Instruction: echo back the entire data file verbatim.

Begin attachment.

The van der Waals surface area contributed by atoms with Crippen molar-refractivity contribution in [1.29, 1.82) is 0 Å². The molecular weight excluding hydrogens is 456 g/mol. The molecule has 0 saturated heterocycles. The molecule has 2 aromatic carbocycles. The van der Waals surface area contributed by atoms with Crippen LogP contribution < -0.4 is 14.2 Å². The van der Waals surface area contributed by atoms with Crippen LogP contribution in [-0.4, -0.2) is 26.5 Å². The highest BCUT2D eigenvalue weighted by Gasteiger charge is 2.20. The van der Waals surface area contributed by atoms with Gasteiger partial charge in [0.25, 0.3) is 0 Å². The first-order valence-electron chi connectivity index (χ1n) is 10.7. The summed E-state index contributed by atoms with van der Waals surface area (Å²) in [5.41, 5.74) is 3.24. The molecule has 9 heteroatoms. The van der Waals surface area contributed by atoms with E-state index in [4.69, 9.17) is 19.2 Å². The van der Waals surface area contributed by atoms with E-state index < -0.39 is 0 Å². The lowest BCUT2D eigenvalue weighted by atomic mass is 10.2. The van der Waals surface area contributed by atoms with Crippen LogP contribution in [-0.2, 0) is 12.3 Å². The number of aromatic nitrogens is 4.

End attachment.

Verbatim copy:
The van der Waals surface area contributed by atoms with Crippen molar-refractivity contribution in [1.29, 1.82) is 0 Å². The molecular weight excluding hydrogens is 456 g/mol. The molecule has 0 saturated heterocycles. The molecule has 2 aromatic carbocycles. The van der Waals surface area contributed by atoms with Crippen LogP contribution < -0.4 is 14.2 Å². The van der Waals surface area contributed by atoms with Crippen LogP contribution in [-0.4, -0.2) is 26.5 Å². The highest BCUT2D eigenvalue weighted by Gasteiger charge is 2.20. The van der Waals surface area contributed by atoms with Gasteiger partial charge in [0.25, 0.3) is 0 Å². The first-order valence-electron chi connectivity index (χ1n) is 10.7. The summed E-state index contributed by atoms with van der Waals surface area (Å²) in [5.41, 5.74) is 3.24. The molecule has 9 heteroatoms. The van der Waals surface area contributed by atoms with E-state index in [4.69, 9.17) is 19.2 Å². The van der Waals surface area contributed by atoms with E-state index < -0.39 is 0 Å². The lowest BCUT2D eigenvalue weighted by atomic mass is 10.2. The van der Waals surface area contributed by atoms with Crippen LogP contribution in [-0.2, 0) is 12.3 Å². The number of aromatic nitrogens is 4.